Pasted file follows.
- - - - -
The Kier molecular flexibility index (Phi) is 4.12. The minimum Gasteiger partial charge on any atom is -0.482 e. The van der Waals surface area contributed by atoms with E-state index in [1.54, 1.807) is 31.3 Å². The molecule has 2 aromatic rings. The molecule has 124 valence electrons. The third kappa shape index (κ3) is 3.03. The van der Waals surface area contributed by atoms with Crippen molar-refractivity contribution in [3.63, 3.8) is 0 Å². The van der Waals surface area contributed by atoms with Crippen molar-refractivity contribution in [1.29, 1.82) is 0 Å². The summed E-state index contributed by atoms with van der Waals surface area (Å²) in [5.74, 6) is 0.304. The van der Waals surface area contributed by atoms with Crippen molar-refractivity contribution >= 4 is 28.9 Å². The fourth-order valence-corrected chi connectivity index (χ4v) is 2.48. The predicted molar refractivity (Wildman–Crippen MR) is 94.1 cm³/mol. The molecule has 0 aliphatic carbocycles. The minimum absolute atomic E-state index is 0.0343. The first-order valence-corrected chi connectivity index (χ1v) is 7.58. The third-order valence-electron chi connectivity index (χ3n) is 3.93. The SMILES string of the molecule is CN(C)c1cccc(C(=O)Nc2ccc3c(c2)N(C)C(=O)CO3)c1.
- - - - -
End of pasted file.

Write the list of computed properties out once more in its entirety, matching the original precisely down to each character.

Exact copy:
The Kier molecular flexibility index (Phi) is 4.12. The minimum Gasteiger partial charge on any atom is -0.482 e. The van der Waals surface area contributed by atoms with E-state index in [1.54, 1.807) is 31.3 Å². The molecule has 2 aromatic rings. The molecule has 124 valence electrons. The third kappa shape index (κ3) is 3.03. The van der Waals surface area contributed by atoms with Crippen molar-refractivity contribution in [3.63, 3.8) is 0 Å². The van der Waals surface area contributed by atoms with Crippen molar-refractivity contribution in [1.29, 1.82) is 0 Å². The summed E-state index contributed by atoms with van der Waals surface area (Å²) in [5.74, 6) is 0.304. The van der Waals surface area contributed by atoms with Crippen molar-refractivity contribution >= 4 is 28.9 Å². The fourth-order valence-corrected chi connectivity index (χ4v) is 2.48. The predicted molar refractivity (Wildman–Crippen MR) is 94.1 cm³/mol. The molecule has 0 aliphatic carbocycles. The minimum absolute atomic E-state index is 0.0343. The first-order valence-corrected chi connectivity index (χ1v) is 7.58. The third-order valence-electron chi connectivity index (χ3n) is 3.93. The SMILES string of the molecule is CN(C)c1cccc(C(=O)Nc2ccc3c(c2)N(C)C(=O)CO3)c1.